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For Collin Morikawa, Xander Schauffele, playing Olympic golf in Tokyo is a no-brainer

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  • Collin Morikawa
    Collin Morikawa
    American professional golfer

TOKYO – Collin Morikawa learned a big lesson after winning the 2020 PGA Championship that bears remembering coming off his British Open title.

“This is still golf,” Morikawa said Tuesday ahead of the start of the Olympic men’s tournament Thursday at Kasumigaseki Country Club. “It doesn’t just flow over to the next day and I’m automatically going to start making birdies every single hole.”

After his PGA win, in just his second year as a professional, Morikawa missed the cut at a tournament in Boston, was 20th in the next then sixth in the Tour Championship.

Now ranked No. 3 in the world, the 24-year-old American believes he is better prepared to sip beer from the Claret Jug in celebration of winning his second major, fly back to the U.S. for a few days then on to Japan and still regain his focus for golf’s second Olympic run since returning to the Games.

“Hopefully I’ve reassessed myself, taken a step back and realized what I did was great, but we’ve got so much more left of the season,” he said. “It’s such an important part of the season, I want to play well. The end goal is to win the FedEx Cup. There’s so many steps you have to take to get there, but overall I’ve done a better job than what I did after the PGA.”

Collin Morikawa celebrates with the Claret Jug.
Collin Morikawa celebrates with the Claret Jug.

Morikawa and three other Americans – world No. 4-ranked Justin Thomas, No. 5 Xander Schauffele, No. 12 Patrick Reed – are in a 60-man field that has majors caliber star power even without Spain’s Jon Rahm (No. 1) and American Bryson DeChambeau (No. 6), out due to positive COVID tests.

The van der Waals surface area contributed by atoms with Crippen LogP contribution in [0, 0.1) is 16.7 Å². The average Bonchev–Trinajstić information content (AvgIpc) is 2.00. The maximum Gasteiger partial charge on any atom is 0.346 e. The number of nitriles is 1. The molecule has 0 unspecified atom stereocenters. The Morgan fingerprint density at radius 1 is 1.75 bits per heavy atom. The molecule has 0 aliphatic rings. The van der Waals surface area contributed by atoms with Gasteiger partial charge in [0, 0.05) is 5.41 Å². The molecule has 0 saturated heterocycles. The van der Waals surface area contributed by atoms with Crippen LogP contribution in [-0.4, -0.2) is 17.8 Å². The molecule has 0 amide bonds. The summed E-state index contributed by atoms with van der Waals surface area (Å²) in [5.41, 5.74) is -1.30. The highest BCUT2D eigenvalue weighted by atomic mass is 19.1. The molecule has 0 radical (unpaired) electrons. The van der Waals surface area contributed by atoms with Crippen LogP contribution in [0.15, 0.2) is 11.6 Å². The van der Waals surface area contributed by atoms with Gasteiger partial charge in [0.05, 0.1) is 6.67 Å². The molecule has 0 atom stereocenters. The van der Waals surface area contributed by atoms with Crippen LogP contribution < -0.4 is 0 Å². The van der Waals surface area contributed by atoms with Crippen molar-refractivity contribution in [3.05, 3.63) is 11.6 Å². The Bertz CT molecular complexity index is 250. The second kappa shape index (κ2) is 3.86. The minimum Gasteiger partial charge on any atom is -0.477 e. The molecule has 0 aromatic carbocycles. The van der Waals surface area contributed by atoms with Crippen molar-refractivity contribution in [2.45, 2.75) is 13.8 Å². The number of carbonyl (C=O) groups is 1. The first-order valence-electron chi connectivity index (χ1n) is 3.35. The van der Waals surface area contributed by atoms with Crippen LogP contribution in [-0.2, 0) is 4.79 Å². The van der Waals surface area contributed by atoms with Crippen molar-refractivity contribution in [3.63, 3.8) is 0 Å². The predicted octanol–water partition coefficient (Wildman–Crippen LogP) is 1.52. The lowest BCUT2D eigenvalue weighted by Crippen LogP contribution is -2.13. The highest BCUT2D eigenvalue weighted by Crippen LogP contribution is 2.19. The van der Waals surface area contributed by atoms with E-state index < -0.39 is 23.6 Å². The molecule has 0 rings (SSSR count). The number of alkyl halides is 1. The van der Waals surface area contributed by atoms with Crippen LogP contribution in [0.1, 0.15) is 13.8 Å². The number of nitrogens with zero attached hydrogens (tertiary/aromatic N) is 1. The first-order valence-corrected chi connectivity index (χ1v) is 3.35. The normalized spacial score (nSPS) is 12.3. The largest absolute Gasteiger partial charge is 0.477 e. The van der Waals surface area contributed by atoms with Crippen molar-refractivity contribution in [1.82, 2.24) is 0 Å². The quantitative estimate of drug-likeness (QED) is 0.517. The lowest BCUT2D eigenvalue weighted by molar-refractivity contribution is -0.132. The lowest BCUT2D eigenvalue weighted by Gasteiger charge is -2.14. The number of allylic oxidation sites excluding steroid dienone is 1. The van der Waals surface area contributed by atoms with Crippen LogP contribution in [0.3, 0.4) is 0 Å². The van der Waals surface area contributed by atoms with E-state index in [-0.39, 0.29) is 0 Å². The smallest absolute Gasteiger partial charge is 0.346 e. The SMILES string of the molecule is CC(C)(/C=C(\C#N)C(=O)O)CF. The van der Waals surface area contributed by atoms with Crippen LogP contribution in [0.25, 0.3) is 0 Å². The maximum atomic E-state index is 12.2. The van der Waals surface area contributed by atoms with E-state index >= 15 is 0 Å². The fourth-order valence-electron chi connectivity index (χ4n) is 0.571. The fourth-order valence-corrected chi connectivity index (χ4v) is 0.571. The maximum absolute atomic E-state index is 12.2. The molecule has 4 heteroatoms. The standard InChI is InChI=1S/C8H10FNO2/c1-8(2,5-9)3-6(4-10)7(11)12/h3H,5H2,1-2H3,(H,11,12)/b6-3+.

“Certain players decided not to play,” Schauffele, 27, said. “It’s a beautiful thing is we have choices. You can decide to go one way or the other. Bryson and Jon got struck down by COVID and those are two people who opted in to play and really wanted to win a gold medal. I know they’re both very disappointed.

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“For us, winning a gold medal and representing our country is a big deal or else we wouldn’t be sitting here answering questions. Growing up the things I dreamt of were Tiger Woods wearing red on a Sunday, I watched film of Jack Nicklaus at Augusta. You look at other sports, this is the pinnacle. For golf, it’s so fresh and new, it is something we want to do.”

Coming to Japan also has personal connections for Morikawa, who is half Japanese on his father’s side, and Schauffele, whose mother was born in China then raised in Japan.

Morikawa is making his fourth trip to Japan, where he has no living relatives.

“It’s one of my favorite places to come,” he said. “It’s not just because I love the area, but you embrace the culture. You enjoy just being here. You feel like you’re a part of the society when you’re here, you feel respected and as athletes you want to be respected. Aside from that, I love how much they love food so that also helps.”

Schauffele, whose father is German-French and is something of a cultural amalgam, also oozes with respect for the Olympic host, among the world’s most golf-crazed countries.

“People in Japan love golf,” he said. “I know if spectators were allowed, there’d be a massive show out. Selfishly I really wanted to see my grandparents, they’re getting a little bit older. I’m going to have to come back at some point. It would have been cool to spend some time with them in person.”

Stefan Schauffele, Xander’s father and swing coach, was a German decathlete with Olympic aspirations before at 20 being hit by a drunk driver in a car accident in Japan, losing vision in his left eye.

“If there was an opening ceremony, he could have been a part of, maybe he would have gotten emotional because it was a dream of his for so long,” Xander said. “He put all his eggs in one basket for such a long time, and it got taken away from him.”

This article originally appeared on USA TODAY: Tokyo Olympic golf for Collin Morikawa, Xander Schauffele is easy call